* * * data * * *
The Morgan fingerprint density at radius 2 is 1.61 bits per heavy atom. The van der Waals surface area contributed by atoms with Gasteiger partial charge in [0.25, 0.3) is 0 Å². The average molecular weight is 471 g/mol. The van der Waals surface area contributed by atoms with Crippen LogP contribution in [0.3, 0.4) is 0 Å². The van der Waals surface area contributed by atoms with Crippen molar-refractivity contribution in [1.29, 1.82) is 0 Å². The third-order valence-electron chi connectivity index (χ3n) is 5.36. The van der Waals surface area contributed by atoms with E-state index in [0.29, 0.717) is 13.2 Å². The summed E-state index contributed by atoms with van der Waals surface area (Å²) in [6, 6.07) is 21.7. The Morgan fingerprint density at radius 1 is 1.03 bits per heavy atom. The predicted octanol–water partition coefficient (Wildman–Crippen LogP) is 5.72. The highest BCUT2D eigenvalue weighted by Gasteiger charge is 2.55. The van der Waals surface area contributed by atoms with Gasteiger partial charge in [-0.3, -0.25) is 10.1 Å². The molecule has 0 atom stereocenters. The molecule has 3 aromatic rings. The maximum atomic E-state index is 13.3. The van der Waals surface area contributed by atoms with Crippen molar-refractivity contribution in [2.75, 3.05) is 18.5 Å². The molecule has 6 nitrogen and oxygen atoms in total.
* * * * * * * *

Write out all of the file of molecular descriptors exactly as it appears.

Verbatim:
The Morgan fingerprint density at radius 2 is 1.61 bits per heavy atom. The van der Waals surface area contributed by atoms with Gasteiger partial charge in [0.25, 0.3) is 0 Å². The average molecular weight is 471 g/mol. The van der Waals surface area contributed by atoms with Crippen LogP contribution in [0.3, 0.4) is 0 Å². The van der Waals surface area contributed by atoms with Crippen molar-refractivity contribution in [1.29, 1.82) is 0 Å². The third-order valence-electron chi connectivity index (χ3n) is 5.36. The van der Waals surface area contributed by atoms with E-state index in [0.29, 0.717) is 13.2 Å². The summed E-state index contributed by atoms with van der Waals surface area (Å²) in [6, 6.07) is 21.7. The Morgan fingerprint density at radius 1 is 1.03 bits per heavy atom. The predicted octanol–water partition coefficient (Wildman–Crippen LogP) is 5.72. The highest BCUT2D eigenvalue weighted by Gasteiger charge is 2.55. The van der Waals surface area contributed by atoms with Gasteiger partial charge in [-0.3, -0.25) is 10.1 Å². The molecule has 0 atom stereocenters. The molecule has 3 aromatic rings. The maximum atomic E-state index is 13.3. The van der Waals surface area contributed by atoms with Crippen molar-refractivity contribution in [2.75, 3.05) is 18.5 Å². The molecule has 6 nitrogen and oxygen atoms in total.